As the Latin Grammys Turn 20, the U.S. Is Livin' La Vida Loca

Latin music has never been more central to pop culture

This summer, when J Balvin took the stage at Lollapalooza to massive cheers, the Colombian reggaeton star made headlines as the first Latin artist to perform at Lollapalooza in the U.S., one of the largest and most iconic music festivals in the world. 

This moment is yet another affirmation that the Latin beat has been steadily getting louder throughout the past two decades. In February 1999, Ricky Martin made music history when he performed the '98 World Cup theme song, "La Copa de la Vida," on the Grammy Awards live from Radio City Music Hall. Right after, not only did his English-debut album go on to sell millions of copies worldwide, with "Livin' la Vida Loca" becoming one of the best-selling singles of all time, but his electrifying performance helped usher in the "Latin explosion." 

Latin crossover artists were a handful of beloved, big names who included Gloria Estefan, José Feliciano, Selena, Carlos Santana and Julio Iglesias. It was Ricky's performance that began to change it all. 

I witnessed the power of this explosion firsthand as vice president of Estefan Enterprises, the game-changing music, entertainment and hospitality empire owned by Gloria and her hitmaker husband Emilio. The Estefans were a pioneering force behind Latin music in the U.S., and Emilio managed and/or produced some of the leading talent of this new era: Shakira, Marc Anthony, Jennifer Lopez and Ricky Martin, to name a few. 

At Estefan Enterprises, we collaborated with key music industry leaders to assist the Recording Academy as they created the Latin music version of the Grammys. The inaugural Latin Grammys were held in September 2000 in Los Angeles, and the rest is history.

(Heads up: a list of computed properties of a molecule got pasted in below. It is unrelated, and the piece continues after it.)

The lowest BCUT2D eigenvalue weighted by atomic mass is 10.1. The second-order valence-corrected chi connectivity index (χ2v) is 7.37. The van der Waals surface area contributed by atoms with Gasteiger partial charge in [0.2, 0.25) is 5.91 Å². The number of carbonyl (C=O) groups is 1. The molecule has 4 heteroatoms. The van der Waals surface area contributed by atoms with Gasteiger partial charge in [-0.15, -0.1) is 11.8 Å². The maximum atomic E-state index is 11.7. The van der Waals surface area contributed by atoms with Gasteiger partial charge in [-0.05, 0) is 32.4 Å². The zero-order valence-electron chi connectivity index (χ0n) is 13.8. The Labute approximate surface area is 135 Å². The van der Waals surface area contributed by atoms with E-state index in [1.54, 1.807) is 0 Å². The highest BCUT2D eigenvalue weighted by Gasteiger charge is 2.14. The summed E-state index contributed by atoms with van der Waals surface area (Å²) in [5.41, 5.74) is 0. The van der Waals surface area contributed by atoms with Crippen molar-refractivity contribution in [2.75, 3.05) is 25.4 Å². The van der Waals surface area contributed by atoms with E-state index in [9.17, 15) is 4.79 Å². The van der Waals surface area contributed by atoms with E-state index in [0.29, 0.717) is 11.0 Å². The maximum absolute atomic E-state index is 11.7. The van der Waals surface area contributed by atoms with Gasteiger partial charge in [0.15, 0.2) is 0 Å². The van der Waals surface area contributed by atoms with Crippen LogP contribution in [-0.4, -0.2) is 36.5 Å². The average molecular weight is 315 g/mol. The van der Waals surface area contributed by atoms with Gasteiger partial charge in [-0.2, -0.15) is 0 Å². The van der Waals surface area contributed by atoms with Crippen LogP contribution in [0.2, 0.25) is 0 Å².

Fast forward 20 years, and not only has the award show become the global stage for Latin culture—Ricky Martin is hosting for the first time, this Thursday in Las Vegas—but Latino flavor is setting major trends as it permeates American popular culture. 

Today, Latin artists no longer have to "cross over" to find mainstream success. From Pitbull to Maluma to Karol G and so many other notable examples, they are now mainstream in their own right. According to a recent Nielsen report, Spanish language is a more frequent feature of popular music. The numbers speak for themselves. Latin trap artist Ozuna was the most-viewed performer globally last year on YouTube, and eight of YouTube's 10 most-watched music videos are by Latin artists. 

Hispanic artists are loud and proud about the uniqueness of their culture and heritage, and mainstream performers and fans are very much on board. Luis Fonsi and Daddy Yankee's global hit song "Despacito," and its English version with Justin Bieber, became an unprecedented phenomenon. Its music video was the first ever to reach 6 billion views on YouTube. Latin influence continues to make history. And even before Puerto Rico's Bad Bunny released his debut album, he had risen to the top of radio and music streaming charts through collaborations and remixes with artists such as Drake, Cardi B and Nicki Minaj. 

The Hispanic population has boomed to one-fifth of the U.S. population, and its buying power is expected to top $1.9 trillion by 2023—higher than the GDP of countries such as Australia, Spain and Mexico. For brands, this means catching the Hispanic wave is essential to both staying relevant and increasing market share. 

Music is an authentic, powerful tool to capture the hearts and minds of consumers. Music is an expression of pride throughout Hispanic heritage. Music provides a deep connection to our roots as we navigate our Latino and American duality. 

The Latin beat is booming like never before. Marketers need to get into the rhythm or risk sounding woefully out of tune. 

Happy 20th, Latin Grammys! 

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Jorge A. Plasencia
Jorge A. Plasencia is co-founder, chairman and CEO of Republica Havas.

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